Warburton Creek flow has decreased but recent local rain has more shallow clear water in the lake.
Our friends from Kati Thanda-Lake Eyre National Park have kindly provided us with an update of the Lake Eyre water level as of 24 June 2016.
Kati Thanda continues to be in a yo-yo state. Turbid water from the Warburton Creek continues to flow into the lake but the rate has decreased in the last month. Coupled with frequent local rain, the coverage of both lakes has increased. In the last month, water coverage on the north lake has increased from around 40% to about 55%, and the south lake from 15% to a bit over 20%.
As has occurred several times this year already, some of this is shallow water that has fallen directly on the lake will drain to the lower parts of the lake and some will evaporate. So, the coverage will change but this weekend may see more local rain so the yo-yo may continue.
On the north lake, Belt Bay has more water especially on its southern edge. Jackboot Bay has increased coverage slightly but Madigan Gulf has increased coverage significantly, and still has some great salt patterns under its clear, shallow water. Most other creeks and rivers that have flowed onto the lake have either stopped or barely make it out onto the lake. Kalaweerina Creek to the north east has flowed a small way out onto the lake but does not join up with the main waterbody and is not significant.
The south lake is pretty much the same with the Margaret River just flowing onto the lake but is not joined to waterbody. The downside to this recent rain is that where there is no water, the lake has lost its brilliant white veneer. This will emerge once the damp crust dries out. A new moderate flood in the Cooper Creek near Windorah and minor flood in the Georgina and Eyre Creeks will have little or no impact on the lake at this stage. If roads and tracks are open, visitors on the ground will see water at Lake Eyre South lookout, Level Post Bay and Halligan Bay Point. They need to check http://www.dpti.sa.gov.au/OutbackRoads or call or call 1300 361 033 for details of any closures.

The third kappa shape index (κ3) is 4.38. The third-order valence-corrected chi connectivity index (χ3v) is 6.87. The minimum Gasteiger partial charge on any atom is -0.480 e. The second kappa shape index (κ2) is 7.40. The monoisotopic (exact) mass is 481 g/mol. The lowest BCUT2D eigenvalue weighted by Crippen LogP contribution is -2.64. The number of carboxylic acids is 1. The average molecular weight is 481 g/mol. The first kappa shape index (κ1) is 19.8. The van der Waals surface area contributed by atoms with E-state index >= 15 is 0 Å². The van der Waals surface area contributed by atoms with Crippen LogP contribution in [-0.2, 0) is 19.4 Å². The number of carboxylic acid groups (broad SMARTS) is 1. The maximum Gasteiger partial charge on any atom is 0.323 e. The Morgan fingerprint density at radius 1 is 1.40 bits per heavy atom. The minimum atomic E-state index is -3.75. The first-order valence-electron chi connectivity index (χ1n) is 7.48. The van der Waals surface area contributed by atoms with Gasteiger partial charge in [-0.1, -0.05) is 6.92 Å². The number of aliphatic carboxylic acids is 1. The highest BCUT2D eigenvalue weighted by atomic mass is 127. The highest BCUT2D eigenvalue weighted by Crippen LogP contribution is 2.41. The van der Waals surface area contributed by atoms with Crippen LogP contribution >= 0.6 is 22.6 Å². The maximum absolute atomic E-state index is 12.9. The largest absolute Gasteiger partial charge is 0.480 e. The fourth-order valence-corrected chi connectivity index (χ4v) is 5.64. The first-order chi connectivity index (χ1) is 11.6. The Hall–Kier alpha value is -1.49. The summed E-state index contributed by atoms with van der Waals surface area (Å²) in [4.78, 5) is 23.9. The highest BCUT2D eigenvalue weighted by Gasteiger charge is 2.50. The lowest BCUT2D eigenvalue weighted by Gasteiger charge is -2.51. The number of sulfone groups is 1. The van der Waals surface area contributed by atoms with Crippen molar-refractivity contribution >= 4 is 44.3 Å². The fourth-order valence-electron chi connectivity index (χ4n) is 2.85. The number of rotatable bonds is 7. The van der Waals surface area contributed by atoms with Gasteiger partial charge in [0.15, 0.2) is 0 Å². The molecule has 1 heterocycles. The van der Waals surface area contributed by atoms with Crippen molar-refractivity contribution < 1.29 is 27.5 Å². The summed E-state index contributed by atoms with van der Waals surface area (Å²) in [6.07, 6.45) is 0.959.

On our flight path, a small colony of silver gulls were nesting on the northern edge of Dalhunty Island, with silver gulls and several flocks of up to a few hundred ducks seen half way along the Warburton Groove. No pelicans were observed along our flight path but we did not go north of the lake along the Warburton Creek. Outback temperatures are getting quite low especially at night, so visitors need to be well prepared and provisioned for any visit to this remote area.
See Lake Eyre - Tours available from Melbourne
A Kirkhope Aviation air tour to Lake Eyre is the ideal way for you to appreciate the majesty of this beautiful landscape. Most people familiar with the area say the best place to view the lake from land is from the perspective of Halligan Bay (see video), so this is a popular spot for land tours. However, the best way to appreciate the expansive terrain is by air. Kirkhope Aviations 1 and 2 day air tours to Lake Eyre give you maximum time on the ground and in the air, to capture the beauty and magnificent scenery in the region. Three and 4 day air tours to Lake Eyre incorporate a true Taste of the Outback, visiting Innamincka, Cooper Creek, Birdsville, Lake Eyre and Arkaroola on the three day air tour, with the addition of Mungo National Park, Dig Tree, Parachilna & Brachina Gorge on the 4 day Taste of the Outback air tour.